Sunday, March 2, 2008

Rushdie as Novelist

Is Salman Rushdie spent as a novelist? There is speculation about it, but on reading “Shalimar, the Clown”, I strongly feel he’s not. Not yet at least. The creator of “Midnight’s Children” can still deliver.

His earlier novel, “The Ground Beneath Her Feet” disappointed me. But this time I loved the prose, voice, theme and even the drama of the novel. I enjoyed every bit of Shalimar.

The novel is full of interesting characters based in different junctions of history, politics and places across the glove. You can love them, hate them, and even have mixed feelings about them, but what ultimately emerges in the narrative is a chronicle of our times.

Terrorism is the theme of the novel, but it has that Rushdiesque property to it. The storyline is simplistic: Noman, a simple, happy-go-lucky Kashmiri youth converts to a terrorist to take revenge against Max Ophuls, the American Ambassador, who seduced his ravishingly beautiful dancer-wife Boonyi while visiting Kashmir, and even fathered a daughter by her named Kasmira. To fulfill his mission, he traverses across many countries and terrorist outfits to reach Max. He kills Max while serving as his driver, and then goes on to kill his wife, by then a wretched woman dumped by Max. At the end, two characters remain: Norman and Kashmira. Rushdie builds up a great drama about them in the last chapter.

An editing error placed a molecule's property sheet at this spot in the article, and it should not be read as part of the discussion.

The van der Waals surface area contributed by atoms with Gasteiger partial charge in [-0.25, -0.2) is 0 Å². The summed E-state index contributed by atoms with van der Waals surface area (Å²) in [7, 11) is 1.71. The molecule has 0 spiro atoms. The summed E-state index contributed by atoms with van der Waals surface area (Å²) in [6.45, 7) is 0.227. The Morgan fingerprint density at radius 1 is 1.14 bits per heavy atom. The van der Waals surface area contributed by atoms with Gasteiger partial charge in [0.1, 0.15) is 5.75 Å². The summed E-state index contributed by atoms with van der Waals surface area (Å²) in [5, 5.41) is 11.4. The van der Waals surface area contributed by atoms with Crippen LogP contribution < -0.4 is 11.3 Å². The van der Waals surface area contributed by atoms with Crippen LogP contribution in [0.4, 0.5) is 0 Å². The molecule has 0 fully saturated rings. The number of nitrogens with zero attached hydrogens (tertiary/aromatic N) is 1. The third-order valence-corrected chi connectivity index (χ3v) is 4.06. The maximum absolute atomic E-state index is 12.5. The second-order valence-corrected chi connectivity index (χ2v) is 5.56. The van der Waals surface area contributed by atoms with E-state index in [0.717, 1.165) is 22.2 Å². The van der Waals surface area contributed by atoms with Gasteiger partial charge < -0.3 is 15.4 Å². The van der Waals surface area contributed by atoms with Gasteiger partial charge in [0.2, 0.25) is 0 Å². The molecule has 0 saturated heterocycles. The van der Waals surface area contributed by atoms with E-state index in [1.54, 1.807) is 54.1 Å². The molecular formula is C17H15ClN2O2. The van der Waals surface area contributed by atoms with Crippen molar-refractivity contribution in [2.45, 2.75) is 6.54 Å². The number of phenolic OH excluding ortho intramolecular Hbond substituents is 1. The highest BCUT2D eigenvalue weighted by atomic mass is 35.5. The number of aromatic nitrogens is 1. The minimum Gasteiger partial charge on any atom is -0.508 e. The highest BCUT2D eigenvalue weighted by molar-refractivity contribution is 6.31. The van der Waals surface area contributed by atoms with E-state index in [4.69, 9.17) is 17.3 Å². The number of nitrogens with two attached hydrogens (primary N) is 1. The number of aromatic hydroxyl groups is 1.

But this is the surface of the story. At its core there is a different and poignant sub-text. As you go through the novel, you feel it in the gut that a state sinks and gets ravaged by both terrorists and the Indian army without any check whatsoever, secularism gives way to fundamentalism, riots lead to mass exodus, and hapless people writhe under new waves of assault, brutality and dehumanization, and are stripped of innate human values culture and heritage along the way. What prevails is politics, the ugly politics – both Indian and international variety.

Expectedly, Rushdie writes scathingly, without fear, against the state, system and the powers-that-be. Sometimes, it reads like a non-fiction. But it is great fiction in conception and treatment. Shalimar, the Clown is easily his best novel after Midnight’s Children.

I’ve not read such a good novel in a long time.

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